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Last Updated: October 11, 2017

Commentary on the Las Vegas Shooting

As I write this, eight days have passed since the Las Vegas shooting of October 1, 2017. I would like to start by mentioning a few people I knew who were there that infamous evening.

  • Lisa Furman: Lisa attended the concert. Of all the models I hired for my website Wizard of Vegas, she was my favorite. Her pictures can be seen in reviews of such hotels as the Aria, Circus Circus, Green Valley Ranch, M, Las Vegas Hilton, Stratosphere, Riviera, Sahara, Silverton, and South Point. She was such a fun person to be around, and I was always happy to work with her. Lisa wrote on Facebook that she was caught up in the mass exodus fleeing the shooting, during which she lost her phone. Trying to climb over a fence, she dislocated her shoulder. She would later write to thank the many people who helped her that evening.
  • Heather Gooze: I met Heather at the 2014 Cutting Edge Table Game show when I made a video for her game Texas Switch. Besides inventing table games, Heather works as a bartender, and she was tending bar at the venue on the evening of the shooting. She survived the shooting but a stranger to her, who escaped with her that night, did not. She held his hand as he took his last breath, and she stayed with his body for hours until it could be properly removed. Her story can be found via the CBS story, Bartender describes dying Las Vegas victim's final moments.
  • Paige Melanson: Paige is the lower school choreographer at the school where my younger daughter attends fifth grade. I didn't know Paige very well. As I recall, she and I had a pleasant conversation about the upper school's production of The Drowsy Chaperone at one point. Paige was shot in the arm and was later released from the hospital. Her mother suffered more severe injuries and is still hospitalized, as far as I know.


At this time, I think it is important to put a human face on what happened. It is so easy to ignore the bloody aftermath and instead point fingers at whomever is available to take the blame or come up with conspiracy theories to answer the "why" questions. Until there is strong evidence to the contrary, I think it is appropriate to assume the shooter acted alone and for no reason other than he wanted to kill as many people as possible.

As we have come to learn in the last week, the shooter, Stephen Paddock, was a serious and skilled video poker player. Many people have asked me if I knew him. Not only did I not know him but neither did any of the professional video poker players in my circle of friends. One of them has seen him at some events and on a casino cruise but never interacted with him.

My profile of the guy is that he played alone. Never part of a team. Never sharing information. As independent of an agent as they come. Based on my understanding, he was very introverted. Quiet most of the time, but when he got angry about something he could be quite rude.

Paddock seemed to have many of the attributes that make for a successful video poker player -- intelligent, patient and disciplined with nerves of steel. However, that doesn't mean every video poker player is a potential mass murderer. Many professional video poker players are normal, nice people. However, based on the types I seem to attract into my life, professional gamblers suffer more than their share of depression, autism, shyness, and social awkwardness. I'll raise my hand to all of those. Maybe I'm just a magnet for these types and they don't represent the group as a whole. I don't know.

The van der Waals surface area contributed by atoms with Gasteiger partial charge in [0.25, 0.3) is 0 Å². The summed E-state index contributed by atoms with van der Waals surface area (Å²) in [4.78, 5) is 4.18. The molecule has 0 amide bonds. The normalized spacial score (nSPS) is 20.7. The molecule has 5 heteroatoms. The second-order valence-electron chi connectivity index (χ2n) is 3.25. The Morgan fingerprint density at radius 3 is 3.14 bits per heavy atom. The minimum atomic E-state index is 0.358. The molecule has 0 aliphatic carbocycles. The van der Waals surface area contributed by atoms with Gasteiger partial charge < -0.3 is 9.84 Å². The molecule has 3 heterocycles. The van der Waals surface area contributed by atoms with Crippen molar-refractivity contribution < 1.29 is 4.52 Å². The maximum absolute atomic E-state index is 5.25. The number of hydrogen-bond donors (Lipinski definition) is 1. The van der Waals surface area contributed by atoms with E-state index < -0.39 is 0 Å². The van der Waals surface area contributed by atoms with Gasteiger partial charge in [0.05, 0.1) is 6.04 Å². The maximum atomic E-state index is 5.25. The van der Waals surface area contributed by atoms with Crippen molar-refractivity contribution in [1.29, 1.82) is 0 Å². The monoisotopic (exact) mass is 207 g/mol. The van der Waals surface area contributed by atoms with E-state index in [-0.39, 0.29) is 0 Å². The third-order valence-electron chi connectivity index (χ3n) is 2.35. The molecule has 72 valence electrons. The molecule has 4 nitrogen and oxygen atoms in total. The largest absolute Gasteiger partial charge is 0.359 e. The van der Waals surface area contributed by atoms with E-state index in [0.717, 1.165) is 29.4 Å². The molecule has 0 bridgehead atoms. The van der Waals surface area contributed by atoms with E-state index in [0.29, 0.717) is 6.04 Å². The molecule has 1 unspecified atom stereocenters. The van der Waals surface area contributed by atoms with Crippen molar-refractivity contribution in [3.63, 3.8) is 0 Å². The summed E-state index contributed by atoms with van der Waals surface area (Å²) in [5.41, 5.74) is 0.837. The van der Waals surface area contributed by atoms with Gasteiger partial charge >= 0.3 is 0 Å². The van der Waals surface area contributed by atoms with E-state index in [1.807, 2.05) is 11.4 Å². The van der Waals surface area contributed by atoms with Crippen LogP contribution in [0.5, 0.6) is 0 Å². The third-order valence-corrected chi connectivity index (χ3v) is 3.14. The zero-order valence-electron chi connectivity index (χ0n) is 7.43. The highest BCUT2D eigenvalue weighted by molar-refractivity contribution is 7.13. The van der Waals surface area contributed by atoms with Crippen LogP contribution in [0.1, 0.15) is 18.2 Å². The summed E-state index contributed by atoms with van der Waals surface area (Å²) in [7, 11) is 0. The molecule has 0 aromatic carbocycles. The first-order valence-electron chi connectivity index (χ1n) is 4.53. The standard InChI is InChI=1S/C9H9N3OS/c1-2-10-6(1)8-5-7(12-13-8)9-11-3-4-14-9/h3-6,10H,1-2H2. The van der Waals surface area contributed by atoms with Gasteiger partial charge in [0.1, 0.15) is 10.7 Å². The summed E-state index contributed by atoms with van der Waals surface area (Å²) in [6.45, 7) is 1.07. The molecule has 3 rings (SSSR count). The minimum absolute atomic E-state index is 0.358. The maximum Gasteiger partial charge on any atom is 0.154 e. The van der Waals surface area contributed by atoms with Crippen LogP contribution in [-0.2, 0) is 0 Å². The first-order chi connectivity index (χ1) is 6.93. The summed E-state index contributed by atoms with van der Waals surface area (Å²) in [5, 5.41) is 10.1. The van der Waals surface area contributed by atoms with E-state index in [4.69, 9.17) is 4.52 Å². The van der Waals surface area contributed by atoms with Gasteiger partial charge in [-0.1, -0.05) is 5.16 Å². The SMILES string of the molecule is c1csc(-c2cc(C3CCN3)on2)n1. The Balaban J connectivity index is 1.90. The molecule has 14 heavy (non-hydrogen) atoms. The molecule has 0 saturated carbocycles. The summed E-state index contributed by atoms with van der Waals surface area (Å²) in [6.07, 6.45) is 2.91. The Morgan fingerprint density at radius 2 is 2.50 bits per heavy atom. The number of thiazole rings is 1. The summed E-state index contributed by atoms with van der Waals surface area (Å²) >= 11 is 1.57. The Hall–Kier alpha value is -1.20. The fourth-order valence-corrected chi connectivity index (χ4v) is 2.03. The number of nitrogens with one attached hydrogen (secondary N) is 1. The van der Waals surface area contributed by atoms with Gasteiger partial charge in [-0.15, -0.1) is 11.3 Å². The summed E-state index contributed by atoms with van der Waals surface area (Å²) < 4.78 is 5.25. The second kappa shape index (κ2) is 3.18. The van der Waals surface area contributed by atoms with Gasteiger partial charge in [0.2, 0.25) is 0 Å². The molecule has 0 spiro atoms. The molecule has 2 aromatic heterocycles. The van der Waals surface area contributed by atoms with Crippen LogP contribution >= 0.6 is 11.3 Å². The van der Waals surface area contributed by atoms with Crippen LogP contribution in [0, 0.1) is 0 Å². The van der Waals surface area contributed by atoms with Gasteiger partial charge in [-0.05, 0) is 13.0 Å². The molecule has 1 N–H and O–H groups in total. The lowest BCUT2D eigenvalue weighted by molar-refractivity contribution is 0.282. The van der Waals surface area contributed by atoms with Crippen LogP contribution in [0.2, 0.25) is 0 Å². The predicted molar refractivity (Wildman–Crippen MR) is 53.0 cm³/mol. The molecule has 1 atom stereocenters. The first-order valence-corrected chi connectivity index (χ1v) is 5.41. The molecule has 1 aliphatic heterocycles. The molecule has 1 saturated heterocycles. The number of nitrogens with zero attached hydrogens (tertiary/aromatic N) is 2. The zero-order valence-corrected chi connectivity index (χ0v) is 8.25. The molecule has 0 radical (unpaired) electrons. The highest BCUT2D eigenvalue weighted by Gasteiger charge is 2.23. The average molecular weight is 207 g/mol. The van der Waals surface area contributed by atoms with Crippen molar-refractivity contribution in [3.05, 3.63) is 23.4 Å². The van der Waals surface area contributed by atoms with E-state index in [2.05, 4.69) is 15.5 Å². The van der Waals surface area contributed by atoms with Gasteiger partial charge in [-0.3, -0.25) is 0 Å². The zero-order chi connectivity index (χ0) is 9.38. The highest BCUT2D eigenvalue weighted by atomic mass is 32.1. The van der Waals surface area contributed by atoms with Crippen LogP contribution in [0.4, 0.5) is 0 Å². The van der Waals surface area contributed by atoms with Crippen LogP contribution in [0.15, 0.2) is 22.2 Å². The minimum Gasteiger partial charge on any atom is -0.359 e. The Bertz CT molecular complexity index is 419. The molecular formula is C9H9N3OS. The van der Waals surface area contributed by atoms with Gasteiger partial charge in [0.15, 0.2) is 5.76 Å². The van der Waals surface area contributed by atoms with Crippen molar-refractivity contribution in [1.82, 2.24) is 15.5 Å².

However, when it came out that Paddock was a skilled video poker player, I wasn't entirely surprised. His characteristics may be an extreme case, but he did seem to have the IQ, discipline and skills to make for a successful player.

Paddock also certainly had his demons. In the interests of hopefully helping others who may suffer with some of the same issues as him, I'd like to state publicly that I suspect I am mildly autistic, and know that I have suffered from depression my whole life. Here are some things I have found to help:

  1. Make friends with your own kind. Autism tends to be highly correlated with social awkwardness. In other words, said people can be kind of annoying at times. Try to be patient and realize you're not perfect either.
  2. Get lots of exercise. This is beneficial in numerous ways -- you'll at least be physically healthier, it is a good distraction, it releases endorphins, and hopefully it will be a good way to interact with other health-minded people.
  3. Consider medication. I've never said this publicly before, but I started taking antidepressants a year ago. All things considered, it has helped a lot.


I would like to repeat that I'm not trying to stereotype all video poker players as mad geniuses. They are an intelligent bunch and most are social and well-adjusted. It does not take being a genius to be a successful video poker player. Patience, discipline, and a sufficient bankroll are enough to make it, and many normal people possess those attributes.

I would also like to emphasize that I am in no way excusing what happened. Stephen Paddock pulled the trigger and is the only one responsible as far as I know.

So, that's my two cents on the topic. If you're interested in more of what I have to say regarding the shooting and video poker, here are some links to articles I'm quoted in and a radio interview.

Thanks for listening.

Articles



  • Mandalay Bay comped gambling gunman the $500-a-night suite where he carried out massacre and he exploited hotel worker shifts to slowly smuggle in his thirteen suitcases of weapons by the Associated Press
  • Las Vegas shooter gambled $100,000 an hour in video poker with 'constant stream of booze' and was VIP guest at tournaments with free rooms and shopping sprees by Daniel Bates for the Daily Mail.
  • Radio